Category talk:Standard ML

From Rosetta Code

Standard ML typing

Standard ML's types are a mix of explicit and implicit. You can explicitly type things if you want, but the language features (and requires) a strong type inference engine so it can usually work out the exact type of everything for you without much assistance. As a language it's interesting particularly because it's mainly about constructive types and a very high degree of genericity. Not quite sure how that maps onto the Typing/Expression feature classes though; they need some descriptions of what they mean… —Donal Fellows 14:11, 26 June 2009 (UTC)

Those categories were just made from the Language Comparison Table. I'm not exactly sure what "partially implicit" means either, but someone marked it a couple times on the LCT. If you know about any language's features could you add them to the category page of that language? If you get more than 3 or 4 of them, could you put it on the LCT? I just filled in the SML stuff from what I could (kind of) figure out from the WP article. If you think that a language doesn't fit into the categories that are there, make a new one (it is a wiki, you know). --Mwn3d 14:24, 26 June 2009 (UTC)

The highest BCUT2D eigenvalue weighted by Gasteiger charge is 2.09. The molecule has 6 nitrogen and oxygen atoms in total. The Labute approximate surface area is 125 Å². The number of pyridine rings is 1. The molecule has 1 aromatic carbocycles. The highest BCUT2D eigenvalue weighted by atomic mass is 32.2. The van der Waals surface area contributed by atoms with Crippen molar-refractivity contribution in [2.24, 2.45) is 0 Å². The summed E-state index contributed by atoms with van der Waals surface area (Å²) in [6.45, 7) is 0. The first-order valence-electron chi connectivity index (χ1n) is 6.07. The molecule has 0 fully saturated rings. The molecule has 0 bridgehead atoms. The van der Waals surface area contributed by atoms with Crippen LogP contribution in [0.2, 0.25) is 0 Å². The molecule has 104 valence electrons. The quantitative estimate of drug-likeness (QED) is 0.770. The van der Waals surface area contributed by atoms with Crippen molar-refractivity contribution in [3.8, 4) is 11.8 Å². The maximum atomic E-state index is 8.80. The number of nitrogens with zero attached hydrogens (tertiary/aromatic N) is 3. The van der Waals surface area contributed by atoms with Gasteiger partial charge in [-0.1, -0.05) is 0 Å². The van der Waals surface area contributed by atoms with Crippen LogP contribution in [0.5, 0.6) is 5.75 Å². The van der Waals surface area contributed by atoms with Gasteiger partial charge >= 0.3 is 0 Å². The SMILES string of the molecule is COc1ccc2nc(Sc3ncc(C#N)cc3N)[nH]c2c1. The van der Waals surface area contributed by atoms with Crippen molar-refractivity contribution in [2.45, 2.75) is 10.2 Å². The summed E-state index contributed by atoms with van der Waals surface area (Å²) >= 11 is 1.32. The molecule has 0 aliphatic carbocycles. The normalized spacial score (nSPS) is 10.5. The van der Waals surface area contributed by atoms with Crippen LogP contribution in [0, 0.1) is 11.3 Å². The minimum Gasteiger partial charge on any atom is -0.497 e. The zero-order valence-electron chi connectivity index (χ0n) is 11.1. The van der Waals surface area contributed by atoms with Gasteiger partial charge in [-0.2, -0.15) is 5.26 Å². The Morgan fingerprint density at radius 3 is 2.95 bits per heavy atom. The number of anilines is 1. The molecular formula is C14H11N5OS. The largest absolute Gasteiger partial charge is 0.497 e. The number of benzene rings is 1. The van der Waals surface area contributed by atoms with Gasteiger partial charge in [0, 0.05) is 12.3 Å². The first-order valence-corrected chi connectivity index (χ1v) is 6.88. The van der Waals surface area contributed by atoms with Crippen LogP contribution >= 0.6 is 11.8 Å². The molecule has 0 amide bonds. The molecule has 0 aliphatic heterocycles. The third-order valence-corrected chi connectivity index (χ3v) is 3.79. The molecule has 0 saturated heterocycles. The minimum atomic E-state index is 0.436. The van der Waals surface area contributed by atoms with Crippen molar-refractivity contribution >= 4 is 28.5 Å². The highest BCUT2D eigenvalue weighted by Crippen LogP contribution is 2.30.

Standard ML has basically the same typing system as OCaml, which is pretty much the same as in Haskell. So I would expect all those languages to be listed under the same categories for typing system. --Spoon! 18:33, 26 June 2009 (UTC)
You know better than I do. Go ahead and change it. --Mwn3d 18:36, 26 June 2009 (UTC)

Lately I've been adding mLite entries. I've been putting them together with Standard ML under the one category of ML. At this point there's nothing in the system backing up the use of ML. Should I continue to merge them? mLite and Standard ML are quite similar but do differ markedly from time to time. Should other ML-ish languages get sucked in as well, e.g. Caml and OCaml, or are they sufficiently different to warrant separate treatment? Axtens (talk) 07:37, 15 November 2014 (UTC)